Here’s the last of my pop culture confessions (after movies, TV, and music). Some of my reading secrets:
The night before my junior year of high school, I stayed up until like 3am reading the Lovely Bones. I just couldn’t put it down. Oddly, I haven’t read the book since then.
I have read and re-read these books over and over again: the Harry Potter series, the Sisterhood of the Traveling Pants Series, and Summer Sisters. I think the Hunger Games trilogy will soon be added to that list.
I could barely make it through book 1 of the Twilight series (and never even bothered with any of the others). I found the writing so terrible that I actually laughed out loud at a few points. Please, please don’t ever be the kind of person who compares Twilight to Harry Potter. There is no comparison.
My mom and dad used to take turns reading to me at night. I especially remember reading the Goosebumps series, the American Girl books, and the Boxcar Children series.
When I was forced to read Bridge to Terabithia in the 5th grade, I hated it. When I read it a few years later on my own, I loved it, and I cried.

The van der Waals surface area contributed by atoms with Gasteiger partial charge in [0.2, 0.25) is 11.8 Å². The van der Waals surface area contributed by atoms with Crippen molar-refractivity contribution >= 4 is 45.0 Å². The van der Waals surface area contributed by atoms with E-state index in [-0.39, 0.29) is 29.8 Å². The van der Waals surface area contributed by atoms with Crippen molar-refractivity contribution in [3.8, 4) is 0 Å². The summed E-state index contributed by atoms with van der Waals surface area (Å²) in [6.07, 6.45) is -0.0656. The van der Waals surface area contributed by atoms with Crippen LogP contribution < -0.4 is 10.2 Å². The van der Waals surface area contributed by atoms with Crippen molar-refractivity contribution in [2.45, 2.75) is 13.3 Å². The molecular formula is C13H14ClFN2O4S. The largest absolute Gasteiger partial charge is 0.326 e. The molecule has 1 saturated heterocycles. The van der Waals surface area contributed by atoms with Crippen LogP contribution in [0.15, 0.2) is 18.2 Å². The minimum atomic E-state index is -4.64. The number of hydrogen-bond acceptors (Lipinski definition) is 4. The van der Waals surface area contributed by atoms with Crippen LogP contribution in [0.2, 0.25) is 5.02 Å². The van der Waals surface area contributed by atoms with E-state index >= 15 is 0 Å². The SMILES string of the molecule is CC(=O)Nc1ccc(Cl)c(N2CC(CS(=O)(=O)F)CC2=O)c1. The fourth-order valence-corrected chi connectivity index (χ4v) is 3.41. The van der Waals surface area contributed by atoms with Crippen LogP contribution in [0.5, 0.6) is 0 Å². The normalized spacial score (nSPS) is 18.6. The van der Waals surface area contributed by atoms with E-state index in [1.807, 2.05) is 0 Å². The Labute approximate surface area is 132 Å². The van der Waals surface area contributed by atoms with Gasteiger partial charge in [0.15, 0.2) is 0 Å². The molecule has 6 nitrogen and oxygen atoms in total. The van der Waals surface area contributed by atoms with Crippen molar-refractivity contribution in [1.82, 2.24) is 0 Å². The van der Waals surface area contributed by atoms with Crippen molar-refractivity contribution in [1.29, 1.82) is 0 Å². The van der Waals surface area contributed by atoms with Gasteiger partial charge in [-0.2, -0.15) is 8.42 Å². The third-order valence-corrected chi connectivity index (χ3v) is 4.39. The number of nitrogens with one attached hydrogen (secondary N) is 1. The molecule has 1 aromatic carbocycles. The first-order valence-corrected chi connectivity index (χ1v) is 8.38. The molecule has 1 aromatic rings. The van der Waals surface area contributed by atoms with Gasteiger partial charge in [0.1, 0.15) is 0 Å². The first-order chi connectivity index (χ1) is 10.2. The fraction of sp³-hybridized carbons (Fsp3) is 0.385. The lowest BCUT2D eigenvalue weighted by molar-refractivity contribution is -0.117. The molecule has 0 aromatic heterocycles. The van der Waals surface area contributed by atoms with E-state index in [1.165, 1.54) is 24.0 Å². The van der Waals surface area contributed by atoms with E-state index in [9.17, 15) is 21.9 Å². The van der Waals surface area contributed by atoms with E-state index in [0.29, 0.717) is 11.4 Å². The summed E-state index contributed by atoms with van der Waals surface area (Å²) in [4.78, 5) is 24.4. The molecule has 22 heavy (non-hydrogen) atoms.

I once read the entirety of Mary Shelley’s Frankenstein and completed a lengthy project on it in one night. Yes, I am the ultimate procrastinator.
On the AP English exam, almost none of the prompts referenced any of the books I’d read (and I read a lot of them for AP English). I ended up writing about A Portrait of the Artist as a Young Man (which I absolutely hated), but it must have worked because I got a 5 on the exam.
The two books I cannot for the life of me finish are Great Expectations and War and Peace. I have started reading these books on multiple occasions, and have yet to make it through either. I took a Russian Lit class in college, and our professor printed off certificates and gave us Russian cookies to celebrate our “accomplishment” of reading War and Peace. Ooops.
Despite my War and Peace mental block, I really love Russian literature (though I always feel pretentious saying so). One of my very favorites is Eugene Onegin.
Everyone loved “An Infinite Work of Staggering Genius,” but I thought it was really pretentious. Two thumbs down.